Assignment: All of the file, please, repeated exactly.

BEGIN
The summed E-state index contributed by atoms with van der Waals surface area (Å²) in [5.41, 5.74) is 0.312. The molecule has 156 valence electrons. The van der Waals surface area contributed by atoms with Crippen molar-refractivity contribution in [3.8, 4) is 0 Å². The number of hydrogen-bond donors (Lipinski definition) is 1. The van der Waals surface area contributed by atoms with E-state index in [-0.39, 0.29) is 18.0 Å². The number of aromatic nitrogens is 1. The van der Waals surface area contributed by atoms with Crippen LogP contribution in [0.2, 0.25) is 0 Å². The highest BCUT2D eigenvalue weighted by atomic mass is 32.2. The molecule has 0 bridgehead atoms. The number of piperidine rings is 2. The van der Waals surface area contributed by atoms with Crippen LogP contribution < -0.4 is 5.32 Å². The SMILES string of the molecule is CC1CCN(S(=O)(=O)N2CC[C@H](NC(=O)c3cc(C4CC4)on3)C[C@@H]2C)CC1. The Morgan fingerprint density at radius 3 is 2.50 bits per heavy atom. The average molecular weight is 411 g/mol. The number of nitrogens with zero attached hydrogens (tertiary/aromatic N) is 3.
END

The summed E-state index contributed by atoms with van der Waals surface area (Å²) in [5.41, 5.74) is 0.312. The molecule has 156 valence electrons. The van der Waals surface area contributed by atoms with Crippen molar-refractivity contribution in [3.8, 4) is 0 Å². The number of hydrogen-bond donors (Lipinski definition) is 1. The van der Waals surface area contributed by atoms with E-state index in [-0.39, 0.29) is 18.0 Å². The number of aromatic nitrogens is 1. The van der Waals surface area contributed by atoms with Crippen LogP contribution in [0.2, 0.25) is 0 Å². The highest BCUT2D eigenvalue weighted by atomic mass is 32.2. The molecule has 0 bridgehead atoms. The number of piperidine rings is 2. The van der Waals surface area contributed by atoms with Crippen LogP contribution < -0.4 is 5.32 Å². The SMILES string of the molecule is CC1CCN(S(=O)(=O)N2CC[C@H](NC(=O)c3cc(C4CC4)on3)C[C@@H]2C)CC1. The Morgan fingerprint density at radius 3 is 2.50 bits per heavy atom. The average molecular weight is 411 g/mol. The number of nitrogens with zero attached hydrogens (tertiary/aromatic N) is 3.